In 1863, at the first session of the Idaho Territorial Legislature, William B. Daniels, Secretary of the Territory and Acting Governor, issued a clarion call for public support of education:
“It cannot be necessary to argue the necessity of education to the preservation of our free institutions….Prosperity, wealth, luxury, vice and ruin, are the successive steps in the career of every nation that does not rely upon the virtue and intelligence of the people. All the gold in these mountains will not save us from the fate of free nations that have gone before us if we do not educate our children, but rather make our decline more swift and sure….Let us establish schools and churches, encourage teachers, patronize the arts and sciences … and labor to perpetuate our institutions by a unison of intelligence and virtue, liberty and law….”
In 1933, exactly seven decades after Governor Daniels spoke, my parents graduated from high school in the mining town of Wallace, and enrolled at the University of Idaho. Their Wallace education had prepared them well: they succeeded in their studies at the university and became the first members of their families to earn college degrees. For them, education opened a gateway of opportunity. Their success was a testament to Governor Daniels’ vision for Idaho.
Fast forward another eight decades. Today, we at Idaho’s founding, comprehensive, land-grant university remain focused on student success. The stakes are high. Careers awaiting our students are being shaped by a rapidly changing, globally competitive economy. Nearly two-thirds of the new jobs created in America by the year 2020 will require at least some level of post-secondary education, yet just over one-third of Idahoans have attained that level.
Closing The Gap
Closing this gap will be a daunting challenge. Regrettably, we have observed that many students are not fully prepared to succeed in college, which means they may not reach the gateway of opportunity my parents enjoyed. The problem is statewide. Nearly one-fourth of Idaho students attending our four-year institutions require remedial math and/or English classes. (The ratio at the University of Idaho is lower than the statewide average; but even at our university, remedial classes are offered in English.) At Idaho’s two-year institutions, roughly three-fourths of students need remedial classes.
When students must take remedial courses, the pathway to a degree becomes longer and more expensive. Universities must allocate resources to such instruction, to the detriment of the rest of the curriculum. Moreover, if students with remedial needs do not succeed in traveling the entire post-secondary education pathway, employers may find themselves picking up the slack because core math and language skills are essential in the workplace. Employers need employees who are capable of problem-solving and critical thinking, written and oral communication, and an understanding of applied mathematics, in order to perform the jobs of the 21st century.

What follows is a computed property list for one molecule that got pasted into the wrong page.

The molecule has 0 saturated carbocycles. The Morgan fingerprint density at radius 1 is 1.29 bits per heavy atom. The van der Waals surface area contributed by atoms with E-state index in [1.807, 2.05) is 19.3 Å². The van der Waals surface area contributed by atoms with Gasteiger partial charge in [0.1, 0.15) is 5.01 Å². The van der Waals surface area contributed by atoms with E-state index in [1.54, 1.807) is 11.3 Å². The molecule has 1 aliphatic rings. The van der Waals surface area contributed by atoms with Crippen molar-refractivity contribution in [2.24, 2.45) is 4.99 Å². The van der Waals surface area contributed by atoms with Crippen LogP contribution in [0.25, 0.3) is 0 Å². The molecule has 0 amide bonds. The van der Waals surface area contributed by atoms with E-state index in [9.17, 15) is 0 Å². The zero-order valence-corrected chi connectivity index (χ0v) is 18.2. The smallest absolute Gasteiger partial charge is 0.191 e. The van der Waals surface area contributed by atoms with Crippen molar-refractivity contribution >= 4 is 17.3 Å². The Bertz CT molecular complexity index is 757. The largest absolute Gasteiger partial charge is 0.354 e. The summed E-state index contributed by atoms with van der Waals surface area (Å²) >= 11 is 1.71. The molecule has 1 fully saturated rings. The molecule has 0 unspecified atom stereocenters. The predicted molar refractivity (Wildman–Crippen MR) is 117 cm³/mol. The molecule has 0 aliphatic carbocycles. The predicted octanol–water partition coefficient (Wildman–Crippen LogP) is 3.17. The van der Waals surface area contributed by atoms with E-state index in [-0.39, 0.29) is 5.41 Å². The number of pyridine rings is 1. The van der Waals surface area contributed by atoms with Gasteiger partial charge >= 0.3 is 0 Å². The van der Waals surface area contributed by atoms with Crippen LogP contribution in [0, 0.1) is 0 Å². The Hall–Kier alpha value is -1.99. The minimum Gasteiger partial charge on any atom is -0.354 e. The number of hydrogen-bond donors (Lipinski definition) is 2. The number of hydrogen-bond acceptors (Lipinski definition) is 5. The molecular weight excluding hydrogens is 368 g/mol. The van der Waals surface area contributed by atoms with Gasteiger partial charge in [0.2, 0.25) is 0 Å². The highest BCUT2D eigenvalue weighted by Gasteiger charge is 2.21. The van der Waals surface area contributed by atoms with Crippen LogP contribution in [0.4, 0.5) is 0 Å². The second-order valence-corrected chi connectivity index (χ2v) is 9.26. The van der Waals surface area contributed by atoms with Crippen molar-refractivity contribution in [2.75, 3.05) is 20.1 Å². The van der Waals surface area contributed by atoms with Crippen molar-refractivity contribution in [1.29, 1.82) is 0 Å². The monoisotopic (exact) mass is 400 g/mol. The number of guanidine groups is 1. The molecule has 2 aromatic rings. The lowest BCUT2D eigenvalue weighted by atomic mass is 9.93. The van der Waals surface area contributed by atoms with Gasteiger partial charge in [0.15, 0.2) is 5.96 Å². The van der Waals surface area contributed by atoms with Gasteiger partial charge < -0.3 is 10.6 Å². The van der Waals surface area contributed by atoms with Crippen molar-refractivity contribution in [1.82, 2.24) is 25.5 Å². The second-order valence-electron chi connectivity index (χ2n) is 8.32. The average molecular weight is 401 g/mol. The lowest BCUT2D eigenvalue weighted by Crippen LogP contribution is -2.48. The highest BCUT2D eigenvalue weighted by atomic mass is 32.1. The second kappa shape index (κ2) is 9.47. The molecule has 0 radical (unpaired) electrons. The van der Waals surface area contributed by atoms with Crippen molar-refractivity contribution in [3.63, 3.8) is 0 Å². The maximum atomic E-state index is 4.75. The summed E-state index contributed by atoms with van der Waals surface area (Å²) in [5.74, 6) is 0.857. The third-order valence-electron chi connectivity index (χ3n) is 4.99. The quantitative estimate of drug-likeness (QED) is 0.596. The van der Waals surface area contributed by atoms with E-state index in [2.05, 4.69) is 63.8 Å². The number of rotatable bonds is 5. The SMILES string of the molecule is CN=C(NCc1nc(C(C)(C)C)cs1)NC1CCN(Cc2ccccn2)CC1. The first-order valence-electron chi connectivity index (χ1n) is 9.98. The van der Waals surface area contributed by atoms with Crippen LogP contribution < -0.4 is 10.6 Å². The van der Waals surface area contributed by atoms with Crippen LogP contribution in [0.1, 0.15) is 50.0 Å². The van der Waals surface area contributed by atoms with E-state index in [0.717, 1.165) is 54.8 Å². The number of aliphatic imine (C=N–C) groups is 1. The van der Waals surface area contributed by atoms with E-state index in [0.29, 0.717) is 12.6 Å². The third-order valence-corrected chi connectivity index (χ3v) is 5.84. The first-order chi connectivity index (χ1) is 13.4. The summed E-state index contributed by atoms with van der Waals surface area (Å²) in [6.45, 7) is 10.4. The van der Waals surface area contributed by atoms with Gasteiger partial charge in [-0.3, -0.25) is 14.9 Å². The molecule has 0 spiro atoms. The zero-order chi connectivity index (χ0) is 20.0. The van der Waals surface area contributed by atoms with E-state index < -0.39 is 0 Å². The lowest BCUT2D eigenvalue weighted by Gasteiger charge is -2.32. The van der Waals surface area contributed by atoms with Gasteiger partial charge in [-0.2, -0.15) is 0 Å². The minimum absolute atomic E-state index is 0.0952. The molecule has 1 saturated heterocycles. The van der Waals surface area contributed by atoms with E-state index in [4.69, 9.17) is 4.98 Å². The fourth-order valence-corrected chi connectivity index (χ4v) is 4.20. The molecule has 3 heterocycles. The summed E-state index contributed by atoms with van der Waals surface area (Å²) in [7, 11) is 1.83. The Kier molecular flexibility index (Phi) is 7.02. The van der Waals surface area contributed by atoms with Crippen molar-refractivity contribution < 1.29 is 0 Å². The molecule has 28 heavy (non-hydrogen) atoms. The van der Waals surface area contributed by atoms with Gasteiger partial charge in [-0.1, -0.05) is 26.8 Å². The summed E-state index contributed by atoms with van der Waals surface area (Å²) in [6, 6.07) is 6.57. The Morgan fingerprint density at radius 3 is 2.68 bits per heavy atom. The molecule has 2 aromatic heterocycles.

Success Starts Early
Success in college starts before college. That’s why, in the spring of this year, our then-president Duane Nellis joined all other presidents of Idaho’s four-year institutions in urging support for implementation of the “Idaho Common Core Standards,” developed to enhance the rigor and quality of student learning in Idaho’s public schools. The presidents’ letter can be accessed here.
The “Idaho Common Core Standards” have been developed in Idaho for Idaho; their content is not federally prescribed. Indeed, 45 other states have developed their own common cores, each state striving to address its own educational and workforce needs.
The term “common core” has become politically charged in some circles. After all, Americans –- especially Idahoans — are independent thinkers. The strength of the American republic derives from the authority and creativity of the states. Accordingly, each state can establish its own core standards and adjust them from time to time. But the future will not wait. It is important to act upon the wide consensus that students need to arrive at post-secondary institutions ready to do post-secondary work.
As readers of the Friday Letter know, there is an inscription at the entry of our historic Administration Building, proclaiming that the University of Idaho’s mission is to educate Idahoans “to their highest usefulness in private life and public service.” In order for us to fulfill that mission, we need all parts of the Idaho educational continuum to be strong.
Here’s to Idaho as a place of opportunity. And … go Vandals!